After writing about the implications of iOS14 on the mobile advertising ecosystem, I got many requests to write about impactful strategies that can be put in motion for mobile app install campaigns amid the flurry of changes happening. I’ll write about why you should push spend now, first party login loophole, building attribution baseline models for when data starts to go dark and flow updating.
First off, this is one of the most radical shifts we’ve seen in growth marketing, so if you’re feeling overwhelmed, you’re not alone. There’s a huge amount to unpack but we’ll take a look at some high level strategy shifts you can be making now to be in the best spot moving forward. What this article isn’t is a step-by-step on how to implement SDKs or how to best structure events and campaigns for the latest best practices. For more information on that, you can go to Facebook (as an example) who has provided an easy to follow list for their platform.
This may seem obvious, but as we inch closer to the inevitable doomsday when Apple enforces iOS14 privacy changes, the less time we have with the most accurate measurement. What this means is if you’re able to frontload spend in Q1, it’ll be a surefire way to maximize the targeting and tracking capability we still have. Use this time to test anything and everything so that it can help inform your decisions on what was working before Apple’s policies are enforced. Did you have 20 new assets to test for the quarter? Test them all asap and collect as much data necessary. You may find a key creative winner that drives performance for the remainder of the year. New targeting to test? New copy to test? Same idea.
First party login
Let me preface this section by saying that it definitely doesn’t fall under Apple’s kosher list of actions. And let me further preface this by saying that I do not condone doing this. This is merely to discuss what I believe will happen with developers looking to circumvent user data loss. What I foresee are more apps forcing users to login via email and/or phone numbers. It’s nearly impossible for Apple to then know if these apps are sharing lists with Facebook for lookalike targeting or retargeting lists. What may happen is that Apple requires “Sign in with Apple” in the future if this becomes an abused loophole to route data to providers for ad targeting.
By using current data or painless testing, one can pretty reliably create a model to predict performance when data goes dark. This is a standard practice that has already been in motion on mature growth teams post-LAT user increases. The chart below shows how LAT users have ballooned from 16% to over 25% of iOS users from 2019 to 2020.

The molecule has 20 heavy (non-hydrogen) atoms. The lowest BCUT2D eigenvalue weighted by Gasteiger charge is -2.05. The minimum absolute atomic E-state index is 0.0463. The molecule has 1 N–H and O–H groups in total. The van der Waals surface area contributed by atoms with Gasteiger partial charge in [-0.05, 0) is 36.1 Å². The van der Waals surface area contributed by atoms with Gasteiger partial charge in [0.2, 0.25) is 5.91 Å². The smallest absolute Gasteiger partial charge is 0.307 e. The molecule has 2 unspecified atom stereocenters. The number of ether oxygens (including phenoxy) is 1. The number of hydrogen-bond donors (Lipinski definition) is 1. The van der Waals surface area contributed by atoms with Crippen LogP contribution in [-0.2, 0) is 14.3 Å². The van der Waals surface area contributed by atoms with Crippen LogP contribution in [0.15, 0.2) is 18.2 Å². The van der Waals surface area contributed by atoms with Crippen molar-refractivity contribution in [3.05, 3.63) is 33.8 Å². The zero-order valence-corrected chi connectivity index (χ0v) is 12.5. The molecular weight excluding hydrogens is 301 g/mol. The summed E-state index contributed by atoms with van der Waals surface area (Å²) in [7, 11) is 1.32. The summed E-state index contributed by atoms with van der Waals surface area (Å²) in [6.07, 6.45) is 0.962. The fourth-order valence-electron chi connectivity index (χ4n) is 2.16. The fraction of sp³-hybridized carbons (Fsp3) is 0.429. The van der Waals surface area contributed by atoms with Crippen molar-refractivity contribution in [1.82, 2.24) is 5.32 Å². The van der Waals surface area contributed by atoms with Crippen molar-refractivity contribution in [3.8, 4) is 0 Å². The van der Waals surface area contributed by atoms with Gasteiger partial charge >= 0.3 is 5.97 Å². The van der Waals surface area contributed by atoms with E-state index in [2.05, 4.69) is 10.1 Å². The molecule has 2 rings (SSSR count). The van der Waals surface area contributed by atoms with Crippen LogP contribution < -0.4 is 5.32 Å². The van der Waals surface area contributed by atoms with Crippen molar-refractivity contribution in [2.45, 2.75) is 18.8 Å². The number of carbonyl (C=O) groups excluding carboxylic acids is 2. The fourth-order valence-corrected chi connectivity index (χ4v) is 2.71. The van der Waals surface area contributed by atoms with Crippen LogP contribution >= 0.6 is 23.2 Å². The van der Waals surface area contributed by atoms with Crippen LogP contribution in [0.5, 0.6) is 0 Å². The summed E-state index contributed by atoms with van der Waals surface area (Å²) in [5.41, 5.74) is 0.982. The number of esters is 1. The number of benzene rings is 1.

The idea of baseline modeling is pretty simple: we take our Android campaign performance (that has much cleaner attribution) and look at install > key event conversion rate. Let’s say for our shoe marketplace app, the conversion rate is 10% from install to purchase on Android. We then apply that conversion rate to iOS campaigns and assume a 10% conversion rate from install > purchase. This is not 100% ideal, but a simple way to understand how campaigns are trending without perfect attribution data.
Another way to measure the effectiveness of iOS campaigns is also quite painless. It’s a simple light-switch solution. What you’ll want to do is run a pre/post test on your iOS campaigns by running them for a week and then turning them off for a week to measure the changes you see in your key conversion event — in the case of our shoe marketplace, it’d be purchases. The biggest caveat to this is that you don’t want to make any changes to anything else. If you crank up the spend on a different channel during this test, it’ll void the results.
It’s a simple light-switch solution.
If you want to eliminate as much noise as possible and not be blocked from adjusting other channels, you can run the test in a specific geo to see what the volume effects are there. Same methodology as above, but just running in one specific single-market campaign.
Due to the nature of SKAdNetwork, the 24 hour max timer that’s triggered after the initial app open will force product teams to hurry users through completing key in-app actions. Imagine an app that currently has a 48 hour lag between app open > purchase conversion. Unless there are other events being sent between app open and purchase, the conversion will be lost and past the 24 hour timer. To solve this, events between app open and purchase conversion can be tagged to re-trigger the 24 hour timer. If at all possible, your key in-app action should happen within 24 hours of initial app open so that you can pass conversion data back sooner to Facebook.
These changes will be at the mercy of the user experience, but if you can find the right balance of a pleasant flow + getting users to your key conversion event as soon as possible = that’s the winning formula.
Interesting times ahead
While these solutions may be nowhere near from perfect, this hopefully sheds some light on small (but impactful) adjustments that can be made to alleviate attribution degradation. These are the types of adjustments we’re going to have to get used to as Google inevitably rolls out similar privacy protections in the future along with more CCPA style regulations.
Jonathan is a former YouTuber, UC Berkeley alum and growth marketing nerd who's helped scale Postmates, Chime and various startups. Currently growth @Uber 🚀 www.jmstrategy.com